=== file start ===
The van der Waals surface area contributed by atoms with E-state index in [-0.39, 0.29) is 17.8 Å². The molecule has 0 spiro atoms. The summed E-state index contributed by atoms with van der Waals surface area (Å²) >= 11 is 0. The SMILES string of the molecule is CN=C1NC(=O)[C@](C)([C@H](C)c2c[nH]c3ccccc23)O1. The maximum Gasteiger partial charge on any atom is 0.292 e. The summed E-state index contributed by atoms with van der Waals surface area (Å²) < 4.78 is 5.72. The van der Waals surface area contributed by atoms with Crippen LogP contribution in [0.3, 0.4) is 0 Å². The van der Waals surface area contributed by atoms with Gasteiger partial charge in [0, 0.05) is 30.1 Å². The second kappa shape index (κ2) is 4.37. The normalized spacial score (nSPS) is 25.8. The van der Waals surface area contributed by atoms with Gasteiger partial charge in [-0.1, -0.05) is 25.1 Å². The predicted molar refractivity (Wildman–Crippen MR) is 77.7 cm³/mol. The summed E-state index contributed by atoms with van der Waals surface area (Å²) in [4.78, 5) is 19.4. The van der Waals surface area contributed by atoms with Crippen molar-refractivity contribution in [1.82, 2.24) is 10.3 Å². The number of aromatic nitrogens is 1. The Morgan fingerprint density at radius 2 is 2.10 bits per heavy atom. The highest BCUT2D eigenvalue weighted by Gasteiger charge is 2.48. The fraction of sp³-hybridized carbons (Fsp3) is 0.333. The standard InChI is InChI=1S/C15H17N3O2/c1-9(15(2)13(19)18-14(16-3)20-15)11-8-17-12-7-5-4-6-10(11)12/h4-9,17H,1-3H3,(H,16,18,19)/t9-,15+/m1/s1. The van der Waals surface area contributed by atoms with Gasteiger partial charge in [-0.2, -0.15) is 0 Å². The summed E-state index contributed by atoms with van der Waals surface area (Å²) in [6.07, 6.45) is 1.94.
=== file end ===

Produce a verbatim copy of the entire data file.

The van der Waals surface area contributed by atoms with E-state index in [-0.39, 0.29) is 17.8 Å². The molecule has 0 spiro atoms. The summed E-state index contributed by atoms with van der Waals surface area (Å²) >= 11 is 0. The SMILES string of the molecule is CN=C1NC(=O)[C@](C)([C@H](C)c2c[nH]c3ccccc23)O1. The maximum Gasteiger partial charge on any atom is 0.292 e. The summed E-state index contributed by atoms with van der Waals surface area (Å²) < 4.78 is 5.72. The van der Waals surface area contributed by atoms with Crippen LogP contribution in [0.3, 0.4) is 0 Å². The van der Waals surface area contributed by atoms with Gasteiger partial charge in [0, 0.05) is 30.1 Å². The second kappa shape index (κ2) is 4.37. The normalized spacial score (nSPS) is 25.8. The van der Waals surface area contributed by atoms with Gasteiger partial charge in [-0.1, -0.05) is 25.1 Å². The predicted molar refractivity (Wildman–Crippen MR) is 77.7 cm³/mol. The summed E-state index contributed by atoms with van der Waals surface area (Å²) in [4.78, 5) is 19.4. The van der Waals surface area contributed by atoms with Crippen molar-refractivity contribution in [1.82, 2.24) is 10.3 Å². The number of aromatic nitrogens is 1. The Morgan fingerprint density at radius 2 is 2.10 bits per heavy atom. The highest BCUT2D eigenvalue weighted by Gasteiger charge is 2.48. The fraction of sp³-hybridized carbons (Fsp3) is 0.333. The standard InChI is InChI=1S/C15H17N3O2/c1-9(15(2)13(19)18-14(16-3)20-15)11-8-17-12-7-5-4-6-10(11)12/h4-9,17H,1-3H3,(H,16,18,19)/t9-,15+/m1/s1. The van der Waals surface area contributed by atoms with Gasteiger partial charge in [-0.2, -0.15) is 0 Å². The summed E-state index contributed by atoms with van der Waals surface area (Å²) in [6.07, 6.45) is 1.94.